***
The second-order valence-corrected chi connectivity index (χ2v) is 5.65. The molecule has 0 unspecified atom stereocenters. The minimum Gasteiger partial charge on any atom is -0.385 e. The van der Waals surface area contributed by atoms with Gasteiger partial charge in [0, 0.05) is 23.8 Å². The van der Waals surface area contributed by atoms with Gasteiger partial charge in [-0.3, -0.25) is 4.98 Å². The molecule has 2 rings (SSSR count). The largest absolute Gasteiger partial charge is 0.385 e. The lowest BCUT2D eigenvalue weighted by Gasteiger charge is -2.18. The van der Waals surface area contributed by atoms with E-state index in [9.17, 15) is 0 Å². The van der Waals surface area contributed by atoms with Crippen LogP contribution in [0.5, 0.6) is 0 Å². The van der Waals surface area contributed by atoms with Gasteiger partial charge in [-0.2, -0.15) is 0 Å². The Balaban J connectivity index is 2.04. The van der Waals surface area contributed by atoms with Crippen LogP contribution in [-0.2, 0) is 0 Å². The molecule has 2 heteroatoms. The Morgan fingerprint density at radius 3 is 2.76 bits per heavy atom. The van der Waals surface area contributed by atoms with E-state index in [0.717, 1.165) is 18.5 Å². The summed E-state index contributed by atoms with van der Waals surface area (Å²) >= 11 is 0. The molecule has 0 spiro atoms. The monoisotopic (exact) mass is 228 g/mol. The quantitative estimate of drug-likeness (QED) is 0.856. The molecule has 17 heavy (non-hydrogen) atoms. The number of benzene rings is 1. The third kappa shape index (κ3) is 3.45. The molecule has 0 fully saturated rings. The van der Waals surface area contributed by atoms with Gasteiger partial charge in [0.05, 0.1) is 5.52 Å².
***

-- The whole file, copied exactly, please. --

The second-order valence-corrected chi connectivity index (χ2v) is 5.65. The molecule has 0 unspecified atom stereocenters. The minimum Gasteiger partial charge on any atom is -0.385 e. The van der Waals surface area contributed by atoms with Gasteiger partial charge in [0, 0.05) is 23.8 Å². The van der Waals surface area contributed by atoms with Gasteiger partial charge in [-0.3, -0.25) is 4.98 Å². The molecule has 2 rings (SSSR count). The largest absolute Gasteiger partial charge is 0.385 e. The lowest BCUT2D eigenvalue weighted by Gasteiger charge is -2.18. The van der Waals surface area contributed by atoms with E-state index in [9.17, 15) is 0 Å². The van der Waals surface area contributed by atoms with Crippen LogP contribution in [0.5, 0.6) is 0 Å². The van der Waals surface area contributed by atoms with Gasteiger partial charge in [-0.2, -0.15) is 0 Å². The Balaban J connectivity index is 2.04. The van der Waals surface area contributed by atoms with Crippen LogP contribution in [-0.2, 0) is 0 Å². The molecule has 2 heteroatoms. The Morgan fingerprint density at radius 3 is 2.76 bits per heavy atom. The van der Waals surface area contributed by atoms with E-state index in [0.717, 1.165) is 18.5 Å². The summed E-state index contributed by atoms with van der Waals surface area (Å²) >= 11 is 0. The molecule has 0 spiro atoms. The monoisotopic (exact) mass is 228 g/mol. The quantitative estimate of drug-likeness (QED) is 0.856. The molecule has 17 heavy (non-hydrogen) atoms. The number of benzene rings is 1. The third kappa shape index (κ3) is 3.45. The molecule has 0 fully saturated rings. The van der Waals surface area contributed by atoms with Gasteiger partial charge in [0.05, 0.1) is 5.52 Å².